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Plan to Amend U.S. GAAP’s Tax Disclosures on Hold Until Congress Completes Tax Reforms

As the House and Senate advance their bills to overhaul the tax system, the FASB is keeping tabs on lawmakers’ actions — waiting to determine whether it needs to update U.S. GAAP to keep pace should the tax reforms become law. The board may have to revise the recognition and measurement guidance for income taxes in addition to updating the disclosure rules for taxes.

As Congress debates major changes to tax law, the FASB is following lawmakers’ decisions to see how its plan to amend the guidance for tax disclosures might be affected.

Speaking to the accounting board’s Investor Advisory Committee (IAC) on November 9, 2017, FASB Chairman Russell Golden said the board was closely following political developments and, if change materializes, will take action.

“First, we need to stand ready to see if any questions that companies, auditors, or investors have about the impact about whatever that will come about from tax reform,” Golden said. “Then, we’re going to reevaluate the tax disclosure proposal; it was obviously written under current legislation.”

Golden was referring to the FASB’s July 2016 Proposed Accounting Standards Update, (ASU) No. 2016-270, Income Taxes (Topic 740): Disclosure Framework — Changes to the Disclosure Requirements for Income Taxes, which called for a bevy of new information in financial statement footnotes about tax obligations.

The proposal was an attempt to address investor and analyst concerns that U.S. GAAP’s income tax disclosure requirements leave investors guessing about the magnitude of a company’s tax liabilities. The proposal attempted to offer more information about taxes on foreign profits, a hot topic as more U.S. companies shift operations abroad.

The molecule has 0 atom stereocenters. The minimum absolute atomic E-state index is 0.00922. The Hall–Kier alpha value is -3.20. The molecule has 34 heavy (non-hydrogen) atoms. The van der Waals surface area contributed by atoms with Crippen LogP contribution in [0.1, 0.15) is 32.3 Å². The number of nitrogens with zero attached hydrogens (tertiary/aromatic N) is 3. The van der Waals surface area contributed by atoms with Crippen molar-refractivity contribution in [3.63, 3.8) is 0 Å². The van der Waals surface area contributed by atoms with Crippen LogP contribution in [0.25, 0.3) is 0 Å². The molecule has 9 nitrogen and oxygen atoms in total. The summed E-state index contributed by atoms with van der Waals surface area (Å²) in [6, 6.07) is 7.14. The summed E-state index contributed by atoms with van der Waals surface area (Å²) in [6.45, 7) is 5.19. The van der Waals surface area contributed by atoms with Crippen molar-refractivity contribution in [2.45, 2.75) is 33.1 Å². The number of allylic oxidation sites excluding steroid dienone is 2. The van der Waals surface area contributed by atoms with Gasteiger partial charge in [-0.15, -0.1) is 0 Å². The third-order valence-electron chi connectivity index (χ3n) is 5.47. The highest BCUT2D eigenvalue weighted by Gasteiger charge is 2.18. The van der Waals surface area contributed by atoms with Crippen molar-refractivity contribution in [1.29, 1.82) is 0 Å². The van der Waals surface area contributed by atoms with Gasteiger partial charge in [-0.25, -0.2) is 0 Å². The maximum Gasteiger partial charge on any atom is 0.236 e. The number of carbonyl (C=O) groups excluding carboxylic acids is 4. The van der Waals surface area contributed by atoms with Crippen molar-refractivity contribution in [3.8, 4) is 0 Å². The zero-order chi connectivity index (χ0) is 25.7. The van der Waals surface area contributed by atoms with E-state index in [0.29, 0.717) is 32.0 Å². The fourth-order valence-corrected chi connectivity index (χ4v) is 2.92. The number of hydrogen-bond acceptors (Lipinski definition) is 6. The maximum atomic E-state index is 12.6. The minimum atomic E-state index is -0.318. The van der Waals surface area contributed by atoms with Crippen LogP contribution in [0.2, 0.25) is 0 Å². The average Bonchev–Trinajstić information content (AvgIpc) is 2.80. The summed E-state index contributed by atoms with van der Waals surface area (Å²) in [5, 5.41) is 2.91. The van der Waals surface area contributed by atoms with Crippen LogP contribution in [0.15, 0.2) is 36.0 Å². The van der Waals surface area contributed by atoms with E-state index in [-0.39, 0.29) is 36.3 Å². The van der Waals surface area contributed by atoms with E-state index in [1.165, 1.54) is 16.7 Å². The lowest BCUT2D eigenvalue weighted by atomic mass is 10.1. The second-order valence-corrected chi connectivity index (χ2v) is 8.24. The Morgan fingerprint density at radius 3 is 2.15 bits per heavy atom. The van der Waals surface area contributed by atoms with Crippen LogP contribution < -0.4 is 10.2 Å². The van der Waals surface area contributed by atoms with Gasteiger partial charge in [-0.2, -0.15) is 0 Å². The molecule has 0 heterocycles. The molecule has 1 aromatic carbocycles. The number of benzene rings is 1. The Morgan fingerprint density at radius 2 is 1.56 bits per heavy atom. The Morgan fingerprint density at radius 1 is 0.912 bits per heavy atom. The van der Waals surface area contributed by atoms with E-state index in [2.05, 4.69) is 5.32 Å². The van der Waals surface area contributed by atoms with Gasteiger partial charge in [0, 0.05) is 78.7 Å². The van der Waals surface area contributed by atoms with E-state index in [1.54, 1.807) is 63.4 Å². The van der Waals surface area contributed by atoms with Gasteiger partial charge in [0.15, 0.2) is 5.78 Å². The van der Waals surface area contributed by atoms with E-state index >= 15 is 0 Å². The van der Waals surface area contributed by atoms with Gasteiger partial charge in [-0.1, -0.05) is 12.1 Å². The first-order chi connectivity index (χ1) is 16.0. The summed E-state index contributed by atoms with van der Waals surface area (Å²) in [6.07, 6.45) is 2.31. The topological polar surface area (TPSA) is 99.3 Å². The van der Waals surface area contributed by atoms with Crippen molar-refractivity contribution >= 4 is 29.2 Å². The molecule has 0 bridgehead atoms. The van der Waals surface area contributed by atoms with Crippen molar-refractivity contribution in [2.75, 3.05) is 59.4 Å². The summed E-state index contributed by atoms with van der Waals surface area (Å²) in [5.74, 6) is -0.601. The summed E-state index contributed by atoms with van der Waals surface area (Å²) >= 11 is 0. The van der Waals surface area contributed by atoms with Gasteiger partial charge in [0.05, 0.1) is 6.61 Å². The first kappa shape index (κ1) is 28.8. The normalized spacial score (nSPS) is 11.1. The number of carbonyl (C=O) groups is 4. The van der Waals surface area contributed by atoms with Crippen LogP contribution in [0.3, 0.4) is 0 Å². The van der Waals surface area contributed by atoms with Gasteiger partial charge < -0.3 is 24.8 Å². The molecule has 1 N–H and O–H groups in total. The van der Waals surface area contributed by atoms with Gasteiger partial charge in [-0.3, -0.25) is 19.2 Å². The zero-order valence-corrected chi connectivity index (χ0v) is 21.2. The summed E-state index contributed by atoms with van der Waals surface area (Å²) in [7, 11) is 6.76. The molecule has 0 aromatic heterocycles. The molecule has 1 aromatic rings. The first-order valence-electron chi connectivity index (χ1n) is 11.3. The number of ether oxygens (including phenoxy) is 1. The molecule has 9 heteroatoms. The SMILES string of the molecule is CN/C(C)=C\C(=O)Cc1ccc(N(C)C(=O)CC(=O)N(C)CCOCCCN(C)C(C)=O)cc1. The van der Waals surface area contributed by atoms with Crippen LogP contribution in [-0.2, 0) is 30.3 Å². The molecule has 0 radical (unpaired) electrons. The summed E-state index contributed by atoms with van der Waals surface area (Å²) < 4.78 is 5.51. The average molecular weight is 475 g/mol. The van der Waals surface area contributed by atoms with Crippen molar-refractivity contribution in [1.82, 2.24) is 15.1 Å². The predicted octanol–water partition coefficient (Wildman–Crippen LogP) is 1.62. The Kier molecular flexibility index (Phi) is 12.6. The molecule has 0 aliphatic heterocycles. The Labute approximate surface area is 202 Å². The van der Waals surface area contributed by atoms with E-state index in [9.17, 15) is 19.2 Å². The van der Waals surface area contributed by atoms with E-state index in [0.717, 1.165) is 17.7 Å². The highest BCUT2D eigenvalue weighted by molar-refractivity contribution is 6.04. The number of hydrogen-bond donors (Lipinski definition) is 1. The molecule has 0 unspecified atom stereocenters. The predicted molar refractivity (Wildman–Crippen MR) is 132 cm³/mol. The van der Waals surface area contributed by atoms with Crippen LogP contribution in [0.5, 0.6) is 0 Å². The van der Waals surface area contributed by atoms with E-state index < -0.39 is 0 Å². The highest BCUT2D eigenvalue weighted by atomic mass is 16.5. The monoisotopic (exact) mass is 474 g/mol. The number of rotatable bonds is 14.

The proposal says businesses would be required to separate foreign and domestic taxes, describe changes in tax law, and explain the circumstances that cause a change in the assertion about the indefinite reinvestment of undistributed foreign earnings.

The proposal also called for disclosure in financial statement footnotes of the aggregate of cash, cash equivalents, and marketable securities held by foreign subsidiaries. Public companies would have to provide extra information, including the total of the unrecognized tax benefits that offset the deferred tax assets for carry-forwards. They also would have to disclose the line items in the financial statement in which the unrecognized tax benefits are presented and the related amounts of these benefits.

How the FASB ultimately revises the proposal depends on some factors largely beyond its control. First comes the uncertainty about what Congress will ultimately do. President Trump wants to sign the final tax reform bill before Christmas, and House Speaker Paul Ryan hopes to approve the House version of the reforms during the week of November 13. The Senate wants to vote on its reform bill shortly after Thanksgiving.

But the chambers are far apart and may have trouble negotiating a final package, particularly if they insist on sticking to their tight deadlines. A few hours after the House Ways and Means Committee on November 9 approved the bill, advancing it to the full house, the Senate unveiled a plan that differs on some key points. Both bills seek reductions in corporate taxes, but they have different treatments for some of the most widely used deductions for individual taxpayers — mortgage interest, state and local taxes, and the adoption tax credit. It is far from clear how the House and Senate can reconcile the differences, which adds to the FASB’s uncertainty about completing the proposed changes to the income tax disclosure guidance.

The FASB is also contending with a lack of clear support for its proposed changes.

Proposed ASU No. 2016-270 generated mixed feedback when the FASB sought public comment about the changes. One-fifth of the businesses, professional groups, and individuals responding to the proposal opposed it, FASB staffers told the board in January. Others expressed concerns with key parts of it.

In September, the FASB said it would put the project on hold pending congressional action.

“If this moves forward, what are the additional disclosures we no longer need versus that you now need?” Golden said.

The FASB also is considering whether it should update the recognition and measurement guidance in Topic 740, Income Taxes .

If Congress lowers corporate taxes and phases in the reduction over several years, a company’s deferred tax assets reported in U.S. GAAP may need to be adjusted each reporting period to reflect the phase-in, FASB Vice Chairman James Kroeker said.

“We’re trying to track what are not just the things companies need to do, but what are the things investors would need to know,” Kroeker said.

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